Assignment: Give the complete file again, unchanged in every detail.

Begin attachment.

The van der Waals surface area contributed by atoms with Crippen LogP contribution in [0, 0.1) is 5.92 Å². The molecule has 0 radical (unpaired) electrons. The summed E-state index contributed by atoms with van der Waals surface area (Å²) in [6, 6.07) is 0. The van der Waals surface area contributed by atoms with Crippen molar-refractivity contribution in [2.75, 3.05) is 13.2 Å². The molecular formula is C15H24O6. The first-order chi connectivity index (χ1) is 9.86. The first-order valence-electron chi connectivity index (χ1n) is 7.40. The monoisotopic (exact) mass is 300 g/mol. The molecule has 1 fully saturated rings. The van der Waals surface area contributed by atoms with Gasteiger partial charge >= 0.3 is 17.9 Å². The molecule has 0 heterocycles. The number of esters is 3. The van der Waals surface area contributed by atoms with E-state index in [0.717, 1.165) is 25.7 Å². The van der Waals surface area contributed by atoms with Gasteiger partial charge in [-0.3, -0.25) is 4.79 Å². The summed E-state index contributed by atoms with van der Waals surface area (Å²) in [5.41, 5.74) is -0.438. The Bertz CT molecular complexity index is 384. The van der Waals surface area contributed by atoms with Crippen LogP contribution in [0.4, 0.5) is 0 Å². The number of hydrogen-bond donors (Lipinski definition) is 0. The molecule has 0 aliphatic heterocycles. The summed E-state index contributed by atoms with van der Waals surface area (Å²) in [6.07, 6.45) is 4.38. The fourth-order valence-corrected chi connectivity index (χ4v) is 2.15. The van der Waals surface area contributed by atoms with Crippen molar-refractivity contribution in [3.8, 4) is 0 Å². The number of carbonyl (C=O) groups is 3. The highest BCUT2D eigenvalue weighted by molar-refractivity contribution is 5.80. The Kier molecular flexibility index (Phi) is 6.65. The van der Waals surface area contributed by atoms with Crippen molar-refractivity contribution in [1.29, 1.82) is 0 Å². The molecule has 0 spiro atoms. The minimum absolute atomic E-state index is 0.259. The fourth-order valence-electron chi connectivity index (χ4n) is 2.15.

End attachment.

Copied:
The van der Waals surface area contributed by atoms with Crippen LogP contribution in [0, 0.1) is 5.92 Å². The molecule has 0 radical (unpaired) electrons. The summed E-state index contributed by atoms with van der Waals surface area (Å²) in [6, 6.07) is 0. The van der Waals surface area contributed by atoms with Crippen molar-refractivity contribution in [2.75, 3.05) is 13.2 Å². The molecular formula is C15H24O6. The first-order chi connectivity index (χ1) is 9.86. The first-order valence-electron chi connectivity index (χ1n) is 7.40. The monoisotopic (exact) mass is 300 g/mol. The molecule has 1 fully saturated rings. The van der Waals surface area contributed by atoms with Gasteiger partial charge >= 0.3 is 17.9 Å². The molecule has 0 heterocycles. The number of esters is 3. The van der Waals surface area contributed by atoms with E-state index in [0.717, 1.165) is 25.7 Å². The van der Waals surface area contributed by atoms with Gasteiger partial charge in [-0.3, -0.25) is 4.79 Å². The summed E-state index contributed by atoms with van der Waals surface area (Å²) in [5.41, 5.74) is -0.438. The Bertz CT molecular complexity index is 384. The van der Waals surface area contributed by atoms with Crippen LogP contribution in [0.4, 0.5) is 0 Å². The number of hydrogen-bond donors (Lipinski definition) is 0. The molecule has 0 aliphatic heterocycles. The summed E-state index contributed by atoms with van der Waals surface area (Å²) in [6.07, 6.45) is 4.38. The fourth-order valence-corrected chi connectivity index (χ4v) is 2.15. The van der Waals surface area contributed by atoms with Crippen molar-refractivity contribution in [3.8, 4) is 0 Å². The number of carbonyl (C=O) groups is 3. The highest BCUT2D eigenvalue weighted by molar-refractivity contribution is 5.80. The Kier molecular flexibility index (Phi) is 6.65. The van der Waals surface area contributed by atoms with Crippen molar-refractivity contribution in [1.29, 1.82) is 0 Å². The molecule has 0 spiro atoms. The minimum absolute atomic E-state index is 0.259. The fourth-order valence-electron chi connectivity index (χ4n) is 2.15.